But in the end,
After the initial explanations, the Club England board went into lock-down as it began the process of finding
In fairness, they have already laid down the criteria and how they will look for far more integration within the England youth teams than Capello ever seemed willing to consider.
But it still comes back to one man, the man endorsed by Sir
"It has to be," said Redknapp, when asked if managing England was the ultimate.
"But you also have to understand what a tough job it is.
"No-one has a magic wand and the list of top-class managers who have all gone in full of hope, people like
"It's certainly not an easy job. Whoever takes that job has a real job on their hands."
If Redknapp happened to be listening to a radio for any section of the three-hour journey from his
In the eyes of the press and the public, there is only one choice. The "right choice" as Ferguson put it.
"There's no doubt Harry's the best man," said Ferguson.
"He has good experience, the personality and knowledge of the game. He's changed the fortunes of every club he's been at. It's the right choice."
If even Ferguson is speaking as if the decision were a fait-accompli, it does not offer Tottenham chairman
Levy could plausibly point to the brilliant job Redknapp has done at White Hart Lane and how it would be a shame not to finish what has been started with such staggering success.
However, amid the genuine appreciation for the manner Tottenham has stood by him during the dark times brought by the tax evasion trial that, for him, came to a satisfactory conclusion in midweek, just hours before Capello resigned, came an equally straightforward assessment of football's transient nature.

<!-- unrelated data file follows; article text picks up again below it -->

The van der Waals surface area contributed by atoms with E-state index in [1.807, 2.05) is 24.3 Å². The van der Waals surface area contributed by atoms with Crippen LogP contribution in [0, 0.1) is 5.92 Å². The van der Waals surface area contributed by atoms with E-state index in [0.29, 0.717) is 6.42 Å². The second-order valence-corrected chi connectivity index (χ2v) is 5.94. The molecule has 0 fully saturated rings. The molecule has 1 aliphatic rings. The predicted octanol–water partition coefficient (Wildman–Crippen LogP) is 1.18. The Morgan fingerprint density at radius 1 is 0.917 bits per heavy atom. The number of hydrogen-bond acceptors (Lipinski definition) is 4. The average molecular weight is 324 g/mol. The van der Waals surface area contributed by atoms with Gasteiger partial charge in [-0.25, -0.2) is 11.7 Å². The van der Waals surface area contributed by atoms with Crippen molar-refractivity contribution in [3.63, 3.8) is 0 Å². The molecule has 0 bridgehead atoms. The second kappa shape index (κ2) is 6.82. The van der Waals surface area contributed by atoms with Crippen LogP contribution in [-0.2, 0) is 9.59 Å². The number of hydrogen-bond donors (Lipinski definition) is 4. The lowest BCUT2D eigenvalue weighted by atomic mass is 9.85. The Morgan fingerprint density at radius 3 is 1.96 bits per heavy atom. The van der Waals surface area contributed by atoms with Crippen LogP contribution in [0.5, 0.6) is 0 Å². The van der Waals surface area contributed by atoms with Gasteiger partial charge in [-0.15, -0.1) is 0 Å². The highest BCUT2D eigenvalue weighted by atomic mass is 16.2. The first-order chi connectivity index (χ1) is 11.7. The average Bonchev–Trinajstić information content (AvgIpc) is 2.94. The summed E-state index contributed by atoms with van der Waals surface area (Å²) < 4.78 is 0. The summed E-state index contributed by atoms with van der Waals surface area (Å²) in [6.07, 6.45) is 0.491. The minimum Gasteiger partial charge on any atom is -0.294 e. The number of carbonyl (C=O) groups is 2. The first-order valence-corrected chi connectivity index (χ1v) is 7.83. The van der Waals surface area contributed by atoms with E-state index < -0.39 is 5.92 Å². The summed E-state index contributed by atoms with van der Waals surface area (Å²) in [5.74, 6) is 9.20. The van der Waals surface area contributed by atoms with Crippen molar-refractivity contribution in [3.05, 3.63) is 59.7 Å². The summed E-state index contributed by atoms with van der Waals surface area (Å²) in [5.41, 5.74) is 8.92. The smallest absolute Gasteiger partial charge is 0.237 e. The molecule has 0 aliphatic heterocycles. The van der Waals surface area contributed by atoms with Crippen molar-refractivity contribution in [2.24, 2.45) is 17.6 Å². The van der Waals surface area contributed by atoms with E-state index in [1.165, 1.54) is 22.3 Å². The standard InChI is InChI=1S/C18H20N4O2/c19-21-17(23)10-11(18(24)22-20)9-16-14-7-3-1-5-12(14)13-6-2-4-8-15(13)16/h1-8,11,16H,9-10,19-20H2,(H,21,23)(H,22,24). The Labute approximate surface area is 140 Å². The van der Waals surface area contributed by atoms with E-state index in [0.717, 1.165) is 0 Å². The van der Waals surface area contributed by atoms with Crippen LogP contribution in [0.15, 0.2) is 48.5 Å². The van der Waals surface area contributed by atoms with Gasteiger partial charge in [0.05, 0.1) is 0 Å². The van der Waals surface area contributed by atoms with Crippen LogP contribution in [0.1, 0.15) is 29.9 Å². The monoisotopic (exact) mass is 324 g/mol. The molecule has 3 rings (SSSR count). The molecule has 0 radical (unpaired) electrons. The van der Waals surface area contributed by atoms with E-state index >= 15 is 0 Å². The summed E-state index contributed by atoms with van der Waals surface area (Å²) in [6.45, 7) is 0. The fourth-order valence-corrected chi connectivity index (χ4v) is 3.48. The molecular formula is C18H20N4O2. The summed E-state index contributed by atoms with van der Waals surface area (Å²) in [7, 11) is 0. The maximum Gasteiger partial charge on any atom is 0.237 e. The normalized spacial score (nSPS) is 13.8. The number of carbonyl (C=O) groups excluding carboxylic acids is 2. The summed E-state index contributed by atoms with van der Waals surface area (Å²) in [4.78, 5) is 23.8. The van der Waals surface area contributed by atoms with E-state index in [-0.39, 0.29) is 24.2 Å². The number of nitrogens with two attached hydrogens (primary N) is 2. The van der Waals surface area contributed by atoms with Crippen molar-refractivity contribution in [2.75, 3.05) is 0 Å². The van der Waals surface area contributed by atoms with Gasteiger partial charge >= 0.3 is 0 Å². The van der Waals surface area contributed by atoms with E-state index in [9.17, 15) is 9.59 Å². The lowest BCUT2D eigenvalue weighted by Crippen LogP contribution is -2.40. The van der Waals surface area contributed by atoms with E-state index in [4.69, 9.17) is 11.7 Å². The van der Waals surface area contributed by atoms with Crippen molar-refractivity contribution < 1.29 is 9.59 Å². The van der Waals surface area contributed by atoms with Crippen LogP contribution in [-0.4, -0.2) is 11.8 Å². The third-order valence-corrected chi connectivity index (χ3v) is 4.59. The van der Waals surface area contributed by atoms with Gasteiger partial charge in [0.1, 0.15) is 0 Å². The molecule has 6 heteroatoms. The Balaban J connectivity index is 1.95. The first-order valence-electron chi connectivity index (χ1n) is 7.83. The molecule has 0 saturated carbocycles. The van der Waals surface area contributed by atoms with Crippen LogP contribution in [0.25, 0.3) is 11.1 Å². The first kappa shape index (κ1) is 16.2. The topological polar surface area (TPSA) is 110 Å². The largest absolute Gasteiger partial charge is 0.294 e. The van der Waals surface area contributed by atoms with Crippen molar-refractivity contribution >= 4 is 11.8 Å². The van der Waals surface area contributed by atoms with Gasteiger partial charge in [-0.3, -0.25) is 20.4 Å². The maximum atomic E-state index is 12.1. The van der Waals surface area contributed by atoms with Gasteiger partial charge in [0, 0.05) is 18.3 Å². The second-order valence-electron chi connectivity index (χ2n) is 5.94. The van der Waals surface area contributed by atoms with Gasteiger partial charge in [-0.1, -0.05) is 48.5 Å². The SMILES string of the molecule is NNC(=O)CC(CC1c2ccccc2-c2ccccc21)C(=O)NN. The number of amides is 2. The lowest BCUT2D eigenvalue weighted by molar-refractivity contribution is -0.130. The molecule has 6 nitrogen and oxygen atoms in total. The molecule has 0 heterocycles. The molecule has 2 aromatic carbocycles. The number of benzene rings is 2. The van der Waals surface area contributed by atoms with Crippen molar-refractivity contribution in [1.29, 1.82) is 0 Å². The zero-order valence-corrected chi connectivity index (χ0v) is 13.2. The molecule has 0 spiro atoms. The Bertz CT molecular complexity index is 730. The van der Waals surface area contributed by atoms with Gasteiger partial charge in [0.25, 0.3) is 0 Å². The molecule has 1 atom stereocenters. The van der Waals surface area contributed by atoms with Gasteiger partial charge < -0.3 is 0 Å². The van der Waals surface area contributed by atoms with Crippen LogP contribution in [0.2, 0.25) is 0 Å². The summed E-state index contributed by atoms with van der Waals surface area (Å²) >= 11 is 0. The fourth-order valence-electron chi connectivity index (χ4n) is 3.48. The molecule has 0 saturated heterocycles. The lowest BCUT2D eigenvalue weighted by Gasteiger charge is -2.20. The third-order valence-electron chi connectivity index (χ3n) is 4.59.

"Players are fine," said Redknapp in response to the difficulty of leaving behind a squad of players so carefully assembled.
"You know what football's like. Somebody comes. Somebody goes.
"I wouldn't kid myself. I get on great with the lads here. But they've all got their contracts.
"Something happens, a new manager arrives the next day and the players get on with their football."
Looking worn out by his personal tribulations and a heavy cold that consigned him to bed on Thursday, Redknapp was not his usually jaunty self.
It can only be a matter of when, rather than if, he has some pretty big things to consider, which would be done in conjunction with wife Sandra and son Jamie.
"No, it wouldn't be easy (leaving here)," he said. "It would be very difficult. I'm happy at work.
"But if the opportunity comes, and I get asked, I'll have to consider it. I'll have to make a decision, but I have to do what's right for me and my family."
However, the one thing Redknapp has already worked out, which Ferguson would confirm from personal experience, is that carrying out the role on a part-time basis is tricky.
The Manchester United boss did it in 1986, following Jock Stein's death, and found it tough balancing his commitments to Aberdeen and preparing a World Cup campaign.
"It would be very difficult for anybody to try and do two jobs," he said.
"Managing England is hard enough."
For all the men who have tried and failed since Sir
If England triumph at
Should they fail, the blame will be heaped on the man who has departed in such stunning circumstances.
"I wasn't escaping," Capello insisted on Italian television.
"I left because there was a misunderstanding. It had been going well but there are times in which you decide to leave."